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Thread: 1931 Model A Victoria build

  1. #51
    Moderator DavidF's Avatar
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    Doing a bit of double checking my measurements before turning on the mill. Tomorrow I hope to mill a torque plate so I can verify all the bolt hole, coolant passages, cyl bores, and valve pockets on my cylinder head cad drawing. Then Im just a shot time away from milling out the patterns and packing some sand....
    A calm sea does not make a skilled sailor....

  2. #52
    Moderator DavidF's Avatar
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    Been working on the cylinder head model some and printing up some things to check the over all fit and alignment. Still need to add the embellishments "fins" and coolant outlet. Also waiting on a head from a gentleman's hydroplane out in Cali that he is loaning me so I can model the combustion chamber.I figure this whole month will be spent completing the head model and getting the cam in order and next month spent making the patterns and core boxes. Then comes the fun stuff.....
    A calm sea does not make a skilled sailor....

  3. #53
    Moderator DavidF's Avatar
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    While sitting in the house watching the snow fall I started on the water outlet manifolds. Not 100% sure if I like what I came up with and still need to add a 90' elbow to the printed model that I left off due to the max height of my printer. Its funny how things can look pretty cool as a cad model, then once you have it in your hand look totally different.
    I also noticed that there is greensand from Florida for sale on ebay. Anyone try any of it? Very white and fine sand.

    A calm sea does not make a skilled sailor....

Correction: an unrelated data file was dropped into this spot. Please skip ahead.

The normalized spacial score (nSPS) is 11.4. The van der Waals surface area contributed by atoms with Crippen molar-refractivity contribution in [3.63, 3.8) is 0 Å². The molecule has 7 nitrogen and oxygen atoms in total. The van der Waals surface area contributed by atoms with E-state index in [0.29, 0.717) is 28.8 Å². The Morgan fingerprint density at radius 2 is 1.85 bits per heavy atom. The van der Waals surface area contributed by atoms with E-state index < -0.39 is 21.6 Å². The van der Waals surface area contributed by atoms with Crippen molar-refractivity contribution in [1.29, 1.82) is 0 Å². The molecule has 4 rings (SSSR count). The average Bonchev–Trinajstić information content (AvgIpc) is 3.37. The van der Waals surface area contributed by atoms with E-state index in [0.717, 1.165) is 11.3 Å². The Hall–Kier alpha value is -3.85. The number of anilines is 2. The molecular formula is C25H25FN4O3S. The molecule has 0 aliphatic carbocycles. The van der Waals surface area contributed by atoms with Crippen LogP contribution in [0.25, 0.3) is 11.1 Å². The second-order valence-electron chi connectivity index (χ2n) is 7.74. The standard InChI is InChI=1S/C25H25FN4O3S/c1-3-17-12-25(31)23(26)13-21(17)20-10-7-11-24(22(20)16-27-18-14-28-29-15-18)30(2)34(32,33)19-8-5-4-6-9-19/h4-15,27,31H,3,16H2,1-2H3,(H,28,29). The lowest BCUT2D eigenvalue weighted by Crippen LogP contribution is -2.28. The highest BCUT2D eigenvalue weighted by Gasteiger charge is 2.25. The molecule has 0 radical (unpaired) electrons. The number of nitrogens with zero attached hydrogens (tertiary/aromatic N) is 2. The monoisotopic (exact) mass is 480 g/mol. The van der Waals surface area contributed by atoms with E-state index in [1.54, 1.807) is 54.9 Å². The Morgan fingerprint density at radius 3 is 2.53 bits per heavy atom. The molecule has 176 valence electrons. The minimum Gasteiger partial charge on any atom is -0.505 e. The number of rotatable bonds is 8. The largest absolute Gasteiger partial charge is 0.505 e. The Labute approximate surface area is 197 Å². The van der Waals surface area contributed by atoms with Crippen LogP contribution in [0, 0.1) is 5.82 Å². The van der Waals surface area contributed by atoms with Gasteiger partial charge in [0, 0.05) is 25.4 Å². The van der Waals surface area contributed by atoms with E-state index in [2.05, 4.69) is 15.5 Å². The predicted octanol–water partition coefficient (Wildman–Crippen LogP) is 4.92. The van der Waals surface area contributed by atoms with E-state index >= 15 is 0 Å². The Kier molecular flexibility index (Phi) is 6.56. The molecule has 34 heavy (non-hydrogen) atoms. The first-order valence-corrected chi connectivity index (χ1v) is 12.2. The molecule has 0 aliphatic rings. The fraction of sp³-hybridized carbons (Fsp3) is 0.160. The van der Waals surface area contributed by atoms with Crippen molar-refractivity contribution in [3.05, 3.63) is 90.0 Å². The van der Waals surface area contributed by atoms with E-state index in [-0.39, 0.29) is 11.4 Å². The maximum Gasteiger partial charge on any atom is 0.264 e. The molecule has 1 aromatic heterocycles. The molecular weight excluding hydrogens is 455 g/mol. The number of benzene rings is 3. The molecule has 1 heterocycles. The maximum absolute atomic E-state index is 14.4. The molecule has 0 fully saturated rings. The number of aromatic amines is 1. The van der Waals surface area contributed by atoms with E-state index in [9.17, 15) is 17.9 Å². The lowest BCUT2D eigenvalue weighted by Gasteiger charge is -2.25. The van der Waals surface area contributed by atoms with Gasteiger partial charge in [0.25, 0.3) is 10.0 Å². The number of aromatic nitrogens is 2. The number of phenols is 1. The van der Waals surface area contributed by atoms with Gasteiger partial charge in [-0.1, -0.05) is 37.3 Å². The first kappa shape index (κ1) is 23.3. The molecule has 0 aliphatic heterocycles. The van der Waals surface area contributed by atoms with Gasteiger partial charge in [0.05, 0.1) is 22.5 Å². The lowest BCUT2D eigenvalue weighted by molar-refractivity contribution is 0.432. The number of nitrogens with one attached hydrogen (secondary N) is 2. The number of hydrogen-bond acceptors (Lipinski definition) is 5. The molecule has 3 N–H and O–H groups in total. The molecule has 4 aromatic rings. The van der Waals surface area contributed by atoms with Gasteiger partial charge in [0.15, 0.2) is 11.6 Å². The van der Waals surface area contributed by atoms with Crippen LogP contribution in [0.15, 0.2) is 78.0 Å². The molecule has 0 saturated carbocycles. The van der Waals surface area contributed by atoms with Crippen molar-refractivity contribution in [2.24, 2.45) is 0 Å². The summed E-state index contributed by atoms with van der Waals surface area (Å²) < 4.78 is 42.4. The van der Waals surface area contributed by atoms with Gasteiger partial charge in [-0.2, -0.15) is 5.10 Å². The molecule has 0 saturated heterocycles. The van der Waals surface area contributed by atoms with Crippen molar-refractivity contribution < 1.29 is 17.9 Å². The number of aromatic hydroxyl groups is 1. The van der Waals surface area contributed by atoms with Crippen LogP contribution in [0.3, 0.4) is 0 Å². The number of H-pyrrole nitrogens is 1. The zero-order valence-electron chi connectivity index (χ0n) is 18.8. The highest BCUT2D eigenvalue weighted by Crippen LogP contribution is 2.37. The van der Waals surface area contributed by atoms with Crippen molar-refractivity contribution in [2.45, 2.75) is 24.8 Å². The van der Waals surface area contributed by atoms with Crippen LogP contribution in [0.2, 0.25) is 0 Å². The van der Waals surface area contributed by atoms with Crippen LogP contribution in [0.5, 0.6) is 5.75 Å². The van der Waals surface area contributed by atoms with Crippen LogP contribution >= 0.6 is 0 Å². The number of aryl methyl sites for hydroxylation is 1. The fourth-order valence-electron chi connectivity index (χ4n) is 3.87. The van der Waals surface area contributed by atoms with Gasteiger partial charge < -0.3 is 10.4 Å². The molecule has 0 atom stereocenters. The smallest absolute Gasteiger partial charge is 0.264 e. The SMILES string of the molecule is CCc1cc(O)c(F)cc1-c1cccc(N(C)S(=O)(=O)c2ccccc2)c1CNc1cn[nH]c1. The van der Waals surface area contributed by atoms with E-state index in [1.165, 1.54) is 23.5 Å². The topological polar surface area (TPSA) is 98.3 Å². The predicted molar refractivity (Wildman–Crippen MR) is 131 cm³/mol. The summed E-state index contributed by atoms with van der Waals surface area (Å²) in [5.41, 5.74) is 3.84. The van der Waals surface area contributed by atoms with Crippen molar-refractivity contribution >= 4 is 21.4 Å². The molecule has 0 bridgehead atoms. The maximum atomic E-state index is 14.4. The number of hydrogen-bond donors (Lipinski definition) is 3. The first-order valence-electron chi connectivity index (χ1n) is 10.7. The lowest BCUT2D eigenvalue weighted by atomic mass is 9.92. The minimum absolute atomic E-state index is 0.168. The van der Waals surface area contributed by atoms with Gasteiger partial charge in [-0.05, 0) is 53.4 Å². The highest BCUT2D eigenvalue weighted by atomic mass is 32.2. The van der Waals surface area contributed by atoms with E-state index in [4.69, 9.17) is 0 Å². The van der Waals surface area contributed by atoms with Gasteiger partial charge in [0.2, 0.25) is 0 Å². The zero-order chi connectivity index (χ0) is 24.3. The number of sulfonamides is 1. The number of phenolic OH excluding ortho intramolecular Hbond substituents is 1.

4. #54
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    Its funny how things can look pretty cool as a cad model, then once you have it in your hand look totally different.
    Yeah, you can usually tell if something was computer designed just by looking at it. Computer designed stuff has no heart or soul.
    When I die, Heaven can wait—I want to go to McMaster-Carr.

  5. #55
    Moderator DavidF's Avatar
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    Quote Originally Posted by Rasper View Post
    Yeah, you can usually tell if something was computer designed just by looking at it. Computer designed stuff has no heart or soul.
    That would be cruel to say, if it were not so true.....
    A calm sea does not make a skilled sailor....

  6. #56
    Senior Member TRYPHON974's Avatar
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    Maybe the yellow color is not the best to show what it will look like once cast. Spray some grey primer on.
    Jack of all trades, master of none.
    http://fournaisedupiton.blogspot.com/

  7. #57
    Senior Member nudge's Avatar
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    I would just love to be able to do the CAD part. 2D is ok but 3D ..... Well.
    Nice stuff looks good to me
    If the spelins rong blam the wife!

    How to build a Nudge burner (oil)

  8. #58
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    I might be controversial here but there is such a thing as 'old school' CAD designers. Most of us here have a feel for materials through practice. For me, art college, drawing office (pen and paper/film) and breaking/making stuff. I was dealing with a chap a few years ago that depended on FEA for his part, it was useless when the molds were cut, his response 'I worked for Dyson'.

    CAD limits the 'flow' you may put in a piece if you can't transfer a drawing skill to the part.

    For what my opinion is worth (not a lot) your printed part doesn't 'flow' (sorry)

    EDIT: I didn't mean that to sound as off as it did, how about looking at the radius on the left drop to the flange and why the sudden fall from the right bore to the rib or deeper cavity.

  9. #59
    Peedee has a point on flow, that's how the original guys would have looked at it, after all that's what it's for.
    smooth off #1 and loose the lower part and extend the others up, no reason you could curve them a little to aid flow too.
    The only time You're not following your nose is when your going backward!.......Andy (ME) .
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  10. #60
    Moderator DavidF's Avatar
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    Now thats a stepper motor!

    A calm sea does not make a skilled sailor....

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